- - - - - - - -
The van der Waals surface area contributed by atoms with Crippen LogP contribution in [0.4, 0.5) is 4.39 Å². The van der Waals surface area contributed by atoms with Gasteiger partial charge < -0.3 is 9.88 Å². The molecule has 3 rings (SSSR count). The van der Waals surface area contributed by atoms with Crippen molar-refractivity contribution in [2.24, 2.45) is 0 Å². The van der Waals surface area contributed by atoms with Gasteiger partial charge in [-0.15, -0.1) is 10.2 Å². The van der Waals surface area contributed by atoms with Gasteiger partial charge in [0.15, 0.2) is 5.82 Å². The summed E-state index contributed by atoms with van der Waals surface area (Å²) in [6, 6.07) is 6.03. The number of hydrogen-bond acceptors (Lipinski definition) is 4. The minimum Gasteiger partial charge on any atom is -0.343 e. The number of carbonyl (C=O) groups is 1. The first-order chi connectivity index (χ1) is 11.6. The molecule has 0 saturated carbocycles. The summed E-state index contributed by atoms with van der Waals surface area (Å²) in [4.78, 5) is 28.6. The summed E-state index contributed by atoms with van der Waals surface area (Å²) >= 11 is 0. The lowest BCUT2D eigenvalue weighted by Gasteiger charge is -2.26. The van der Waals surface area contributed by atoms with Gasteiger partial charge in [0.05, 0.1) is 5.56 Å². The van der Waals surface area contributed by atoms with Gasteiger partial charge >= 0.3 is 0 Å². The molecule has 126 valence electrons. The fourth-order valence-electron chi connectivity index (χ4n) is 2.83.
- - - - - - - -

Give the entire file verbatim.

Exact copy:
The van der Waals surface area contributed by atoms with Crippen LogP contribution in [0.4, 0.5) is 4.39 Å². The van der Waals surface area contributed by atoms with Gasteiger partial charge < -0.3 is 9.88 Å². The molecule has 3 rings (SSSR count). The van der Waals surface area contributed by atoms with Crippen molar-refractivity contribution in [2.24, 2.45) is 0 Å². The van der Waals surface area contributed by atoms with Gasteiger partial charge in [-0.15, -0.1) is 10.2 Å². The van der Waals surface area contributed by atoms with Gasteiger partial charge in [0.15, 0.2) is 5.82 Å². The summed E-state index contributed by atoms with van der Waals surface area (Å²) in [6, 6.07) is 6.03. The number of hydrogen-bond acceptors (Lipinski definition) is 4. The minimum Gasteiger partial charge on any atom is -0.343 e. The number of carbonyl (C=O) groups is 1. The first-order chi connectivity index (χ1) is 11.6. The molecule has 0 saturated carbocycles. The summed E-state index contributed by atoms with van der Waals surface area (Å²) in [4.78, 5) is 28.6. The summed E-state index contributed by atoms with van der Waals surface area (Å²) >= 11 is 0. The lowest BCUT2D eigenvalue weighted by Gasteiger charge is -2.26. The van der Waals surface area contributed by atoms with Gasteiger partial charge in [0.05, 0.1) is 5.56 Å². The van der Waals surface area contributed by atoms with Gasteiger partial charge >= 0.3 is 0 Å². The molecule has 126 valence electrons. The fourth-order valence-electron chi connectivity index (χ4n) is 2.83.